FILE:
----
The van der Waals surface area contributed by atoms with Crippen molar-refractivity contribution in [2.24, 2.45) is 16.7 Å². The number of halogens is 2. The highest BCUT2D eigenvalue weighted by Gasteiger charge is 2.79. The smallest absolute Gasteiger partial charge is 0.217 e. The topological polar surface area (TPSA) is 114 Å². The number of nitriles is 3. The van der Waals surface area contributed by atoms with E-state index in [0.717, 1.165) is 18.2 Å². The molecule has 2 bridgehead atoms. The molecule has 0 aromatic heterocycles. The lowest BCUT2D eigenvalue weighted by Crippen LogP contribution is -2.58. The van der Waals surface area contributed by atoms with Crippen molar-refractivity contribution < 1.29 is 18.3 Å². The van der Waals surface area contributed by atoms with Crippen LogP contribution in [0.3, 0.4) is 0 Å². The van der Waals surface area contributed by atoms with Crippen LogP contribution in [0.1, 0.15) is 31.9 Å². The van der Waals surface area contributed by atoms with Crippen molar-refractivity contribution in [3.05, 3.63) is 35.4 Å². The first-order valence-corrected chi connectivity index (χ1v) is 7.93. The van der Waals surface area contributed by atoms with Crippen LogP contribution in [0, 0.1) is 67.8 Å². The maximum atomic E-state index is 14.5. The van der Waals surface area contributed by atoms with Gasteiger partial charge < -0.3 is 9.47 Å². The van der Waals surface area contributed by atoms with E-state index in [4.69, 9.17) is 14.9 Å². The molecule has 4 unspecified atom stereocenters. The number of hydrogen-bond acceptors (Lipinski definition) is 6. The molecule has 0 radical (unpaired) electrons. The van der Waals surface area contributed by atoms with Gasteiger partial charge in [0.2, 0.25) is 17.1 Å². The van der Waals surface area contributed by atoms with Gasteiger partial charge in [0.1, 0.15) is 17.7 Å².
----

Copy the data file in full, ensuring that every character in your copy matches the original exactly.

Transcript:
The van der Waals surface area contributed by atoms with Crippen molar-refractivity contribution in [2.24, 2.45) is 16.7 Å². The number of halogens is 2. The highest BCUT2D eigenvalue weighted by Gasteiger charge is 2.79. The smallest absolute Gasteiger partial charge is 0.217 e. The topological polar surface area (TPSA) is 114 Å². The number of nitriles is 3. The van der Waals surface area contributed by atoms with E-state index in [0.717, 1.165) is 18.2 Å². The molecule has 2 bridgehead atoms. The molecule has 0 aromatic heterocycles. The lowest BCUT2D eigenvalue weighted by Crippen LogP contribution is -2.58. The van der Waals surface area contributed by atoms with Crippen molar-refractivity contribution < 1.29 is 18.3 Å². The van der Waals surface area contributed by atoms with Crippen LogP contribution in [0.3, 0.4) is 0 Å². The van der Waals surface area contributed by atoms with Crippen LogP contribution in [0.1, 0.15) is 31.9 Å². The van der Waals surface area contributed by atoms with Crippen molar-refractivity contribution in [3.05, 3.63) is 35.4 Å². The first-order valence-corrected chi connectivity index (χ1v) is 7.93. The van der Waals surface area contributed by atoms with Crippen LogP contribution in [0, 0.1) is 67.8 Å². The maximum atomic E-state index is 14.5. The van der Waals surface area contributed by atoms with Gasteiger partial charge < -0.3 is 9.47 Å². The van der Waals surface area contributed by atoms with E-state index in [4.69, 9.17) is 14.9 Å². The molecule has 4 unspecified atom stereocenters. The number of hydrogen-bond acceptors (Lipinski definition) is 6. The molecule has 0 radical (unpaired) electrons. The van der Waals surface area contributed by atoms with Gasteiger partial charge in [0.2, 0.25) is 17.1 Å². The van der Waals surface area contributed by atoms with Gasteiger partial charge in [0.1, 0.15) is 17.7 Å².